Through a Beaded Lash

1 Dec

Four funerals and a wedding.

Well, not exactly. There are no funerals (on stage). There is a wedding (slightly off stage).

But, despite the humour, the atmosphere is thick with loss.

Robert Allan’s deeply moving play is about the struggle between the acknowledgement of grief and the quest for growth.

With two concurrent time periods, the play is a cleverly structured dialogue between the past and the present.

In the past, we follow the developing relationship between Brent and Adam. Brent (Ryan Henry) performs as a drag queen. With the help of effervescent Zoe (Emily McGowan) and crotchety but lovable Phil (Roger Smith), Brent raises money for those battling the newly recognized Acquired Immune Deficiency Syndrome. A charming bumbler, Adam (Oliver Rynn), arrives. The attraction is obvious, but he’s out of his depth. There’s a war going on, and Adam – like so many of the population – has not caught up with the reality.

photo Clare Hawley

Photo by Clare Hawley

In the present, we follow Adam and Zoe twenty odd years on. Played engagingly by Cherilyn Price and Leo Domigan, their friendship has survived, but beyond the fun banter, there’s real tension.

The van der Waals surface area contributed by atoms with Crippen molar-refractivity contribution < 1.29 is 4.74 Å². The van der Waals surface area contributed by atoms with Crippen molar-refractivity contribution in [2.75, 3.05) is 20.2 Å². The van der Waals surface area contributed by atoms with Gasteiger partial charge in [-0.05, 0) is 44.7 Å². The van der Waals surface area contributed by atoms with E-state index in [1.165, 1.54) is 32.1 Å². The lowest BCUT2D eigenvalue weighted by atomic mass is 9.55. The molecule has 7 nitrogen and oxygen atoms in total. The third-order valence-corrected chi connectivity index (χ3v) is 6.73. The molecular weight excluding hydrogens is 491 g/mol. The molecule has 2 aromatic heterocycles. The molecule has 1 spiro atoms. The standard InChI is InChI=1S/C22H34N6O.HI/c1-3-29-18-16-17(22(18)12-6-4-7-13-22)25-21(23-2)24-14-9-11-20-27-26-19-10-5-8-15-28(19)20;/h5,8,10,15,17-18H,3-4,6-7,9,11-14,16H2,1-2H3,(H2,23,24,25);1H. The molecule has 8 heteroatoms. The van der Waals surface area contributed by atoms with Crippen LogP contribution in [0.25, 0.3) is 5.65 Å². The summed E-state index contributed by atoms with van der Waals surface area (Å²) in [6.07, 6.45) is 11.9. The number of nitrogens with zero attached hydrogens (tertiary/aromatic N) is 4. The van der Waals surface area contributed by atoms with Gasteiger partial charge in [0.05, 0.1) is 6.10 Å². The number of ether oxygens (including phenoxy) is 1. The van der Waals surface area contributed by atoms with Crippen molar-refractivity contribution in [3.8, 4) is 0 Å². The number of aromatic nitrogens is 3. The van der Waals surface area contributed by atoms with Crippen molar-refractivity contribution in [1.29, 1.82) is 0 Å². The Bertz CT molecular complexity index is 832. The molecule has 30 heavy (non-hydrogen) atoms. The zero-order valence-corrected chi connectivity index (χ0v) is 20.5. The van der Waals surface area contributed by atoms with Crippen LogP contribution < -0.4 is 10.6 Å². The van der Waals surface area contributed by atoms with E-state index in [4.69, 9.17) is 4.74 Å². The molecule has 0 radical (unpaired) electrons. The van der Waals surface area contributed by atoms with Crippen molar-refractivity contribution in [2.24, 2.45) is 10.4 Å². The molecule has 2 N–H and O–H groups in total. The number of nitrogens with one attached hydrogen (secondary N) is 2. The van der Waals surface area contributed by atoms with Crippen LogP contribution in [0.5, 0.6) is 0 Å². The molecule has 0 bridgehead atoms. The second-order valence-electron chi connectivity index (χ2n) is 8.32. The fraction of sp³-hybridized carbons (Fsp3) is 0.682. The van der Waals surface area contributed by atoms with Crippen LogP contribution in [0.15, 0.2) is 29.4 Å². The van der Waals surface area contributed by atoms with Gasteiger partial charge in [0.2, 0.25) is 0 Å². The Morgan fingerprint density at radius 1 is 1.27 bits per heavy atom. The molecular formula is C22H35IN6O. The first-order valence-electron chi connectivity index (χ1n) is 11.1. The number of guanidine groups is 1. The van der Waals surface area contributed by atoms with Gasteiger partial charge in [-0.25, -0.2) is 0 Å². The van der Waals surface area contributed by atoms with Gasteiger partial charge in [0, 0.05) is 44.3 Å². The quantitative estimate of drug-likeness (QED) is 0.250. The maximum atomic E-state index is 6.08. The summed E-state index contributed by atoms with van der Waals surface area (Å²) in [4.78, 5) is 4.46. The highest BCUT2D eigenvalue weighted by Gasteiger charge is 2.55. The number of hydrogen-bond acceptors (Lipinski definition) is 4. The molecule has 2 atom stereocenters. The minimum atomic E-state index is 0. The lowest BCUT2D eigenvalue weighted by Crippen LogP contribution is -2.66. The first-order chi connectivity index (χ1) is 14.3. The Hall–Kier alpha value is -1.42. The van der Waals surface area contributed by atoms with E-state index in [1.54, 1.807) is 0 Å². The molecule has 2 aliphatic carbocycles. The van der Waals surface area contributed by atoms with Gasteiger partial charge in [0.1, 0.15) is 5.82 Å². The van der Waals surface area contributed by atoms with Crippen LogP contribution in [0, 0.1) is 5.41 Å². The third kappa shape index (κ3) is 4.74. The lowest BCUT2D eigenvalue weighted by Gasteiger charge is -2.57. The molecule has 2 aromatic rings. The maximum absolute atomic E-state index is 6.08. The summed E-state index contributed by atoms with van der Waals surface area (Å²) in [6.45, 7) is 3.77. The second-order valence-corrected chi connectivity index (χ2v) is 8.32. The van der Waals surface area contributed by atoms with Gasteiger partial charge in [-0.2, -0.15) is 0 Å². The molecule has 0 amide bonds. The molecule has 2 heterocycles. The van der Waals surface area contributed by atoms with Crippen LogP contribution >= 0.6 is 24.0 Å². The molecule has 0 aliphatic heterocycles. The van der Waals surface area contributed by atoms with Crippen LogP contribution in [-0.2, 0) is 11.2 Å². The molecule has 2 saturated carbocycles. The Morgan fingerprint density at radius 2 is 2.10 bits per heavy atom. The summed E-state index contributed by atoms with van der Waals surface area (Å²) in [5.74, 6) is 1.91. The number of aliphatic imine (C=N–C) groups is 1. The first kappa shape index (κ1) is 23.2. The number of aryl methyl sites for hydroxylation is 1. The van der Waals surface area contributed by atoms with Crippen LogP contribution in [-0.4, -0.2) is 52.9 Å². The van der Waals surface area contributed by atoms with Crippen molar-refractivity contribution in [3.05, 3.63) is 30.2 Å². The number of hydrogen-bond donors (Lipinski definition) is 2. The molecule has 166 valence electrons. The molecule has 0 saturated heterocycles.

Clever direction by Julie Baz highlights both the continuities and discontinuities between the two time periods and so brings to the fore the fundamental question of the piece: What is, What should be, What can be, our relationship with the past?

Both funny and touching, Through a Beaded Lash is a powerful call both to remember the dead and to remember to live.

And it’s a new play and I congratulate The Depot on that.

I began with a glib reference. Four funerals……..

In the 80’s, 90’s and today, here and worldwide, if only the toll was so low.

It’s more like forty million.

 

Veronica Kaye

Through a Beaded Lash By Robert Allan

The Depot Theatre til 12 Dec

Tix and info here

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One Response to “Through a Beaded Lash”

  1. Jonathan Maddox December 1, 2015 at 2:52 am #

    This sounds amazing. And I have more than an entire week in which to find a night to see it.

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